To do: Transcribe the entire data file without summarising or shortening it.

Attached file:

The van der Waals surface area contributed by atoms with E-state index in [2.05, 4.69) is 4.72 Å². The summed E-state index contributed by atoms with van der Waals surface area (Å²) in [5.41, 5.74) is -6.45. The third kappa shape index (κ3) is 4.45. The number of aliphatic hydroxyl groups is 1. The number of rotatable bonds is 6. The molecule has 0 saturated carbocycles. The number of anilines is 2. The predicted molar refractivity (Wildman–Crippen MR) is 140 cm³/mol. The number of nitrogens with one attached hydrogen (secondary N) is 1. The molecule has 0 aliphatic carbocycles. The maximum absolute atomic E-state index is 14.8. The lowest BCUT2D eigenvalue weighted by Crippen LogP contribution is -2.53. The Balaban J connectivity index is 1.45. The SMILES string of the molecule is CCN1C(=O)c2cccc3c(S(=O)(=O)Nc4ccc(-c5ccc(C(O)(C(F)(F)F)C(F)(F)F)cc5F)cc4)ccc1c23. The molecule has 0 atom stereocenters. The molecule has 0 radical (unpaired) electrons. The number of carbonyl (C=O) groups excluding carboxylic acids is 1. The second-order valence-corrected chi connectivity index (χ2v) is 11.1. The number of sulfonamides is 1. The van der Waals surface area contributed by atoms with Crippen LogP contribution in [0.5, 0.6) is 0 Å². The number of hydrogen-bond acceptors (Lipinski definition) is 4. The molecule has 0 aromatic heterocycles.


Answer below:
The van der Waals surface area contributed by atoms with E-state index in [2.05, 4.69) is 4.72 Å². The summed E-state index contributed by atoms with van der Waals surface area (Å²) in [5.41, 5.74) is -6.45. The third kappa shape index (κ3) is 4.45. The number of aliphatic hydroxyl groups is 1. The number of rotatable bonds is 6. The molecule has 0 saturated carbocycles. The number of anilines is 2. The predicted molar refractivity (Wildman–Crippen MR) is 140 cm³/mol. The number of nitrogens with one attached hydrogen (secondary N) is 1. The molecule has 0 aliphatic carbocycles. The maximum absolute atomic E-state index is 14.8. The lowest BCUT2D eigenvalue weighted by Crippen LogP contribution is -2.53. The Balaban J connectivity index is 1.45. The SMILES string of the molecule is CCN1C(=O)c2cccc3c(S(=O)(=O)Nc4ccc(-c5ccc(C(O)(C(F)(F)F)C(F)(F)F)cc5F)cc4)ccc1c23. The molecule has 0 atom stereocenters. The molecule has 0 radical (unpaired) electrons. The number of carbonyl (C=O) groups excluding carboxylic acids is 1. The second-order valence-corrected chi connectivity index (χ2v) is 11.1. The number of sulfonamides is 1. The van der Waals surface area contributed by atoms with Crippen LogP contribution in [0.5, 0.6) is 0 Å². The number of hydrogen-bond acceptors (Lipinski definition) is 4. The molecule has 0 aromatic heterocycles.